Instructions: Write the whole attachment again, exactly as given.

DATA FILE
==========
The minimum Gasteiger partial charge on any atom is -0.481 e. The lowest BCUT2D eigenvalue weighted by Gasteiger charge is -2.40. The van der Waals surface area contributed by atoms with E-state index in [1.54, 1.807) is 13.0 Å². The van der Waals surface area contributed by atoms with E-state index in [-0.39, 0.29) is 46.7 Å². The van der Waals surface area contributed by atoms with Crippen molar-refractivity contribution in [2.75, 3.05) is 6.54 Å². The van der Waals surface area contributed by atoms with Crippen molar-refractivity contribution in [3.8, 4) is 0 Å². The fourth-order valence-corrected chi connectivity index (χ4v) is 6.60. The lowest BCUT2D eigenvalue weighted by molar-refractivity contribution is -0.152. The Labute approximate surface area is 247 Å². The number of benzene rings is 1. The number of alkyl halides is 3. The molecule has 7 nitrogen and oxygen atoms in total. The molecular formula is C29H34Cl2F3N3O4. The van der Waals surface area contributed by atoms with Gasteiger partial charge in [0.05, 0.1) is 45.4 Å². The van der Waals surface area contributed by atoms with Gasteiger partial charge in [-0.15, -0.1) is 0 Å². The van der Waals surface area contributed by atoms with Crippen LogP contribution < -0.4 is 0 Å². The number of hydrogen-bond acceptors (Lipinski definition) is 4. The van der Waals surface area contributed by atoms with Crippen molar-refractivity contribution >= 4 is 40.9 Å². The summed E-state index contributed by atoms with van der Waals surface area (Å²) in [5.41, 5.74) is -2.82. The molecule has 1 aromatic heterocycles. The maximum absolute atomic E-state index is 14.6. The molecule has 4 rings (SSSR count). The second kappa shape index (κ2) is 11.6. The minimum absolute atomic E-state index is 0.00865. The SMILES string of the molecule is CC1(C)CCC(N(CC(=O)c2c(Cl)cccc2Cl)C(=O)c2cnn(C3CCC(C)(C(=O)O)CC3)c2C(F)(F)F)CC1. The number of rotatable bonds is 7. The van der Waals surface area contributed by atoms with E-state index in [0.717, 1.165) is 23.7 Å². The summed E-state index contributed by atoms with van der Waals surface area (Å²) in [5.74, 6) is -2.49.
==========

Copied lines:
The minimum Gasteiger partial charge on any atom is -0.481 e. The lowest BCUT2D eigenvalue weighted by Gasteiger charge is -2.40. The van der Waals surface area contributed by atoms with E-state index in [1.54, 1.807) is 13.0 Å². The van der Waals surface area contributed by atoms with E-state index in [-0.39, 0.29) is 46.7 Å². The van der Waals surface area contributed by atoms with Crippen molar-refractivity contribution in [2.75, 3.05) is 6.54 Å². The van der Waals surface area contributed by atoms with Crippen molar-refractivity contribution in [3.8, 4) is 0 Å². The fourth-order valence-corrected chi connectivity index (χ4v) is 6.60. The lowest BCUT2D eigenvalue weighted by molar-refractivity contribution is -0.152. The Labute approximate surface area is 247 Å². The number of benzene rings is 1. The number of alkyl halides is 3. The molecule has 7 nitrogen and oxygen atoms in total. The molecular formula is C29H34Cl2F3N3O4. The van der Waals surface area contributed by atoms with Gasteiger partial charge in [0.05, 0.1) is 45.4 Å². The van der Waals surface area contributed by atoms with Gasteiger partial charge in [-0.15, -0.1) is 0 Å². The van der Waals surface area contributed by atoms with Crippen LogP contribution < -0.4 is 0 Å². The number of hydrogen-bond acceptors (Lipinski definition) is 4. The van der Waals surface area contributed by atoms with Crippen molar-refractivity contribution >= 4 is 40.9 Å². The summed E-state index contributed by atoms with van der Waals surface area (Å²) in [5.41, 5.74) is -2.82. The molecule has 1 aromatic heterocycles. The maximum absolute atomic E-state index is 14.6. The molecule has 4 rings (SSSR count). The second kappa shape index (κ2) is 11.6. The minimum absolute atomic E-state index is 0.00865. The SMILES string of the molecule is CC1(C)CCC(N(CC(=O)c2c(Cl)cccc2Cl)C(=O)c2cnn(C3CCC(C)(C(=O)O)CC3)c2C(F)(F)F)CC1. The number of rotatable bonds is 7. The van der Waals surface area contributed by atoms with E-state index in [0.717, 1.165) is 23.7 Å². The summed E-state index contributed by atoms with van der Waals surface area (Å²) in [5.74, 6) is -2.49.